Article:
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publicado em 09/08/2011 às 12h30:00
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Molecule difficult work and helping the evolution of metastatic

Family of molecules prevents metastasis in the early stages, but promotes the spread of tumor cells in the later stages

 
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Foto: Brian Wilson/Princeton University
Foto: Kim Sokoloff
Yibin Kang, ao fundo, junto à sua equipe de pesquisa Yibin Kang, autor sênior do estudo
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Yibin Kang, ao fundo, junto à sua equipe de pesquisa
Yibin Kang, autor sênior do estudo

Although small in size, the tiny family of molecules microRNAs can play a big role in the process of cancer metastasis. A team of researchers from the Cancer Institute of New Jersey and Princeton University in the United States, along with European colleagues, revealed that miR-200 family have a paradoxical role in the development of metastatic cancer.

On the one hand, these microRNAs slow the spread of breast cancer cells into the bloodstream, preventing the spread of the tumor. However, when the diseased cells escape and then seek new organs such as the lungs, the same miR-200 facilitates this process. The study is described in the online edition of Nature Medicine.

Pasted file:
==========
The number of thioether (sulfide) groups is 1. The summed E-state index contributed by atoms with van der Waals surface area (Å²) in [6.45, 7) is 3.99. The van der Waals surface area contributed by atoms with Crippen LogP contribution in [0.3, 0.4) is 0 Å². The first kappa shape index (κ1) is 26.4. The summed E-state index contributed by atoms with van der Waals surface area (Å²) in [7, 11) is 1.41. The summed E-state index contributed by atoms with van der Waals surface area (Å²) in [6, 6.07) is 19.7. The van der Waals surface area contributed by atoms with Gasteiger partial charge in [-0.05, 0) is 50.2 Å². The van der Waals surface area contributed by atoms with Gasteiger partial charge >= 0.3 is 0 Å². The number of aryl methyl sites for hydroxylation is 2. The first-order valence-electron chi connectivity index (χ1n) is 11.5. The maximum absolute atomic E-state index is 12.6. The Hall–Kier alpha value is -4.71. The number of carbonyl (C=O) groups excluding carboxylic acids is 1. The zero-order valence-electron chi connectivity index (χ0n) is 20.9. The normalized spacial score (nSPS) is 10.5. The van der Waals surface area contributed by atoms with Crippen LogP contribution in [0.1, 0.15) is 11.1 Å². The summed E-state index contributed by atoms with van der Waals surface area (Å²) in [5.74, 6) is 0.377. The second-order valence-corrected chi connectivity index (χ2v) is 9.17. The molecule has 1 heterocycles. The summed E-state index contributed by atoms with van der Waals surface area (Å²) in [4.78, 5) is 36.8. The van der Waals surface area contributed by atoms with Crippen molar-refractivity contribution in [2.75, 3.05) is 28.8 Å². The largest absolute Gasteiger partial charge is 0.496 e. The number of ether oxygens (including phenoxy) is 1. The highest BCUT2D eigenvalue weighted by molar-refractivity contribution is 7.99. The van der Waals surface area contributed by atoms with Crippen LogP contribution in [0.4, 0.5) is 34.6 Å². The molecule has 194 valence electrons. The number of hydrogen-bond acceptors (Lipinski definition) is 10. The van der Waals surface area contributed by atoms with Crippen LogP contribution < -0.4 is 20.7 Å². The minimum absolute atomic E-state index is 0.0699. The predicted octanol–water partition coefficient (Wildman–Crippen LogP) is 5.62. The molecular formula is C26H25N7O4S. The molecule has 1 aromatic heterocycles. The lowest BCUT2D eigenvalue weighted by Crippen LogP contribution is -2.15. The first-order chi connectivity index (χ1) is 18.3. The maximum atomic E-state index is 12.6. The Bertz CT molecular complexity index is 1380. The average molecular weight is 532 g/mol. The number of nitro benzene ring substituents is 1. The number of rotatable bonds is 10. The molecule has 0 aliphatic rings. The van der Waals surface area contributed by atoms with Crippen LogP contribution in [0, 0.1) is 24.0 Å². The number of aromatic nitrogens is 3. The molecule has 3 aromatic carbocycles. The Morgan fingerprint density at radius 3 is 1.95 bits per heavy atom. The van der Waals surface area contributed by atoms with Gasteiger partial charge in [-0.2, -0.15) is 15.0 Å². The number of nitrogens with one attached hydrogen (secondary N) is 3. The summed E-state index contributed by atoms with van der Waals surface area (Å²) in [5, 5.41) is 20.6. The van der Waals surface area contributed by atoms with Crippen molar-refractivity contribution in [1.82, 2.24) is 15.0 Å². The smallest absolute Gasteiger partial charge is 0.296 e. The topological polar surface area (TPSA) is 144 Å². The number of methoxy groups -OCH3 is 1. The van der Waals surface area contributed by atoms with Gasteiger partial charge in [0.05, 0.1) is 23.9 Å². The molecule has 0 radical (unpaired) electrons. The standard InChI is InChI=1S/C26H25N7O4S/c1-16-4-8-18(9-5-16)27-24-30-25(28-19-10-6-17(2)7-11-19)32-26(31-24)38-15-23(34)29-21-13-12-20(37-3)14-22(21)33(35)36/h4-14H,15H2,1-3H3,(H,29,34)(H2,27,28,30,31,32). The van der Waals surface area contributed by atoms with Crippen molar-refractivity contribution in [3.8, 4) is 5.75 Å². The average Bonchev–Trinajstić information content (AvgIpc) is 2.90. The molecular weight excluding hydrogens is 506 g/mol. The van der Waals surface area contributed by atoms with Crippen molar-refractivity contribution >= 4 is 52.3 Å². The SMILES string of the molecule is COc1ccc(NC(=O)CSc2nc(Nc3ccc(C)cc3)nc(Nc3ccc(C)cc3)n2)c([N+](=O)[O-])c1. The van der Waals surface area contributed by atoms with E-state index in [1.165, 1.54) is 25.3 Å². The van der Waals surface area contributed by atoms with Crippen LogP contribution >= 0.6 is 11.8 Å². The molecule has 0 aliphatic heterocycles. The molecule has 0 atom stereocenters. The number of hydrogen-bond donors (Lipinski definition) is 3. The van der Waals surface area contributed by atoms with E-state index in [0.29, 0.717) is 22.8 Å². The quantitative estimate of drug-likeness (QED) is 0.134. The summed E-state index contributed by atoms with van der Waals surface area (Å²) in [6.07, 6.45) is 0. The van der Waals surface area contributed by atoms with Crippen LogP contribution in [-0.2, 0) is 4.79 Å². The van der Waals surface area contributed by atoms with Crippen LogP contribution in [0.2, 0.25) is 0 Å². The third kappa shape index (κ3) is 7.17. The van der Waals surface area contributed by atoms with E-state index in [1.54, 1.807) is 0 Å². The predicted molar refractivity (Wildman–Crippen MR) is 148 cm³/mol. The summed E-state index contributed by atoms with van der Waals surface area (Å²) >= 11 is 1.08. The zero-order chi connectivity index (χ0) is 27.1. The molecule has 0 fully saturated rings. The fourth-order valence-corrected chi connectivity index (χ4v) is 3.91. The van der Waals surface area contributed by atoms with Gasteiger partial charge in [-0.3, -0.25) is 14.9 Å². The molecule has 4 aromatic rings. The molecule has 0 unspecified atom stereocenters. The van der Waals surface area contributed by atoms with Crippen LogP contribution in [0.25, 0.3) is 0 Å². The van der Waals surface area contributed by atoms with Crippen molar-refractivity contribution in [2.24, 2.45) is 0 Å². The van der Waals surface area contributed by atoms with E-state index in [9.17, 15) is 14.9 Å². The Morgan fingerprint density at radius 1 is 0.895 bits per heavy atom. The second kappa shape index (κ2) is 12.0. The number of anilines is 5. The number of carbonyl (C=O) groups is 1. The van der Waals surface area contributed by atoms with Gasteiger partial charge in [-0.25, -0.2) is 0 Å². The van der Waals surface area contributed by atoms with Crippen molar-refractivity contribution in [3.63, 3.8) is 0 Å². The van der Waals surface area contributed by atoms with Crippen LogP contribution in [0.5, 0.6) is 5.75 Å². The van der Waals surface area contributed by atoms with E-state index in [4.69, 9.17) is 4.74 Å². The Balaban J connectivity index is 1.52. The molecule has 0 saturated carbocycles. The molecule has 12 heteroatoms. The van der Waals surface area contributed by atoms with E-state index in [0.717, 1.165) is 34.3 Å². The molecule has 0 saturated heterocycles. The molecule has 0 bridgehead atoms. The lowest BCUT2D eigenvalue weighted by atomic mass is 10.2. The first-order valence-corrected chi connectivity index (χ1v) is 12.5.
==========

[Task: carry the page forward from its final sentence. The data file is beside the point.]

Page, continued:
The family of microRNAs miR-200 has played the role of preventing metastasis in its early stages. But first, the researchers found that this molecule is able to promote metastasis in the later stages of the process, changing the communication between tumor cells and tissues of the host.

Most cancers arise from epithelial tissue that lines the organs. High levels of the molecule E-cadherin in epithelial cells allow the intercellular adhesion necessary to maintain the structure and function of these tissues. However, in the first stage of metastasis, tumor cells reduces the levels of this molecule, affecting its ability to physically interact with neighboring tumor epithelial cells.

This process allows them to spread out and distance themselves from the main tumor, as part of a process called epithelial-mesenchymal transition. This process usually occurs during embryonic development as a means to provide a development framework for the body of the embryo. In a normal adult tissue, the epithelial-mesenchymal transition (middle layer) occurs only in rare cases, such as during wound healing. In the case of metastatic cancer cells use this process to spread.

Previous research showed that miR-200 forces the production of E-cadherin, thus blocking the migration of tumor cells. Using experimental models of metastatic breast cancer, researchers found that miR-200 also produced highly metastatic cells.

Analyzing breast cancer cells, the team found that the tumors contained high levels of miR-200, resulting in a significantly higher risk of metastatic relapse. Looking more closely at samples of lung metastasis, the team found high levels of miR-200 compared with the amounts found in breast tumors from the same patients.

"Since tumor cells have spread, miR-200 allowed them to recover the original feature adhesive. Restoring a link cell to cell, tumor cells increase the likelihood of the growth of secondary tumors," noted the study's senior author, Yibin Kang, a member of the Cancer Institute of New Jersey and associate professor of molecular biology at Princeton University.

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Source: Isaude.net
   Palavras-chave:   MRNAs    Metastasis    Tumor cells    Mir200    Molecules    Search    Princeton   
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